Four Fixes for Forgotten Packing:
I travel a lot and, over the years, I’ve developed all sorts of strategies for making sure I don’t forget essentials. I have lists, I have places where I keep my ‘travel’ stuff together ready to pop into a case and I always try to pack the night before I am travelling because right in the middle of the night I’ll wake up and remember something that should be in my case.
Of course, it never works perfectly. I’ve been abroad without various toiletries, without a swimming costume and without my sunglasses. It can get expensive!
1. Contact lenses
Contact lenses are one of those things I DREAD not taking with me. So much so that I keep a couple of pairs in my hand luggage, just in case my checked-in bag goes astray. I do always pack a pair of glasses too, but I hate the idea of having to wear them on holiday. There’s no way I can swim wearing glasses and I don’t have sunglass clip-ons, so I have no way to protect my eyes from the sun if I’ve forgotten my lenses and have to resort to glasses.
What I didn’t realise was that I really have no reason to worry. I buy my lenses online from Vision Direct. It’s a quick, easy way – generally, they turn up within 48 hours and I don’t have to go and wait in a queue to pick them up. But I had no idea till Vision Direct contacted me that you can order lenses to be delivered overseas – the service works in exactly the same way in most European destinations. And, the lenses will arrive within two to three days.
First off, even if your hotel doesn’t provide free shampoo, conditioner or toothpaste, it’s worth asking at the front desk. Quite often there will be a stash of items to help visitors who’ve just forgotten something. It can be a lot easier than going out to shop. Even if they don’t have complimentary items, they will be able to tell you where to go.
This one varies from country to country. Firstly, if you are dependent on your medication, you should make sure you always carry a medical portfolio – a sheet of paper which lists your illnesses and details what medication you take. I first came across this concept when my mother developed diabetes and I’d recommend it for anyone who regularly needs medicine. I keep my travel insurance details and EHIC in the same place too. If you’ve forgotten something, it may be worth finding a local pharmacist and asking – in some countries more items are available over the counter. If that doesn’t work you’ll need to visit a local doctor. If you are in Europe and carrying an EHIC card this should be free of charge, elsewhere you may need to claim from your travel insurance.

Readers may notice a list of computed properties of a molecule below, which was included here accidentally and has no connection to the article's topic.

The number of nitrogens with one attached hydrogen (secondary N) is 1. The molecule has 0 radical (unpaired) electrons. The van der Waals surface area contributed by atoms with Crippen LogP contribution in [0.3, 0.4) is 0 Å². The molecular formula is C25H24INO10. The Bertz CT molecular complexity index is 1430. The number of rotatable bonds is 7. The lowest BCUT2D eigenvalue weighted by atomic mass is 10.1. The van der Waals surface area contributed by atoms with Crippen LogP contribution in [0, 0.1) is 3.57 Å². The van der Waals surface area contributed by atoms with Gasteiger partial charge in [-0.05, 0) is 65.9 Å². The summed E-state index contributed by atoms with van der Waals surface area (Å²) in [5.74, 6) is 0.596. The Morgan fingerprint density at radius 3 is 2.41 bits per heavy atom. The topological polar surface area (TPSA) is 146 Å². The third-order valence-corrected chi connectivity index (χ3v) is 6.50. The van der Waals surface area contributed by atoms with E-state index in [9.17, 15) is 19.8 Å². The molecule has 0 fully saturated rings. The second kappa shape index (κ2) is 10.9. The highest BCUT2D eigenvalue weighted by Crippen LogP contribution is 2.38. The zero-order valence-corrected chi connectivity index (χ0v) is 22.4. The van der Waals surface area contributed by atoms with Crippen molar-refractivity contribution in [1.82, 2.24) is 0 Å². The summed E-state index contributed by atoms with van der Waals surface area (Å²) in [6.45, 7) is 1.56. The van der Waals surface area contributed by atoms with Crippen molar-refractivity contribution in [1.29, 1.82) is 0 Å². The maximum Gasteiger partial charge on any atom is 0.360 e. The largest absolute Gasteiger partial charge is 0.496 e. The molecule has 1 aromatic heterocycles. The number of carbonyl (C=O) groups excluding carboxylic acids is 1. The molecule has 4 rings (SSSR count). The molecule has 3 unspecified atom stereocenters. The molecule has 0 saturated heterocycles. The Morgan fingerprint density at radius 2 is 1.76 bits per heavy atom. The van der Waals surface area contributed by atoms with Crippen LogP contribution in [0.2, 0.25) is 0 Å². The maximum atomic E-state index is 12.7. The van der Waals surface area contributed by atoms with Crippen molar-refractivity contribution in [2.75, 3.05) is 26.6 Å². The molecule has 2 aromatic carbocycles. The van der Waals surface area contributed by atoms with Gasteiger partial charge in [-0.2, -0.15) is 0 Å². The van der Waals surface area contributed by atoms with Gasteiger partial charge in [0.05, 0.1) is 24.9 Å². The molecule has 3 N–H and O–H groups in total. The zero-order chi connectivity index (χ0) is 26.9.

I’ve often turned up somewhere and realised I have completely the wrong clothes for the weather. Or, just haven’t packed enough. My own policy is to rejoice in the fact that I’ve been given the perfect excuse to buy something new. I go shopping. Sometimes, knowing that I’ll only need the item for that holiday, I buy cheaply from local street markets. I’ve bought cotton trousers in Oman for instance when I realised that I’d be comfier wearing something that was loose and covered me up properly. Other times I’ve gone for full blown retail therapy. In the past I’ve sometimes spent a lot on items that simply don’t look right when I got them back home, so now I take care to consider whether I’m buying just for the holiday or investing in something that will be useful when I get home.
Of course, all of this is common sense – but, for me at least, when I arrive somewhere tired from the journey I tend to panic. And, at least with Vision Direct there’s no need to do that again if I forget my lenses. To find out more about Vision Direct’s delivery service (and to see more of that cute little pug), check their video here
Disclaimer: I have received a small fee from Vision Direct for writing this post. All content is editorially given.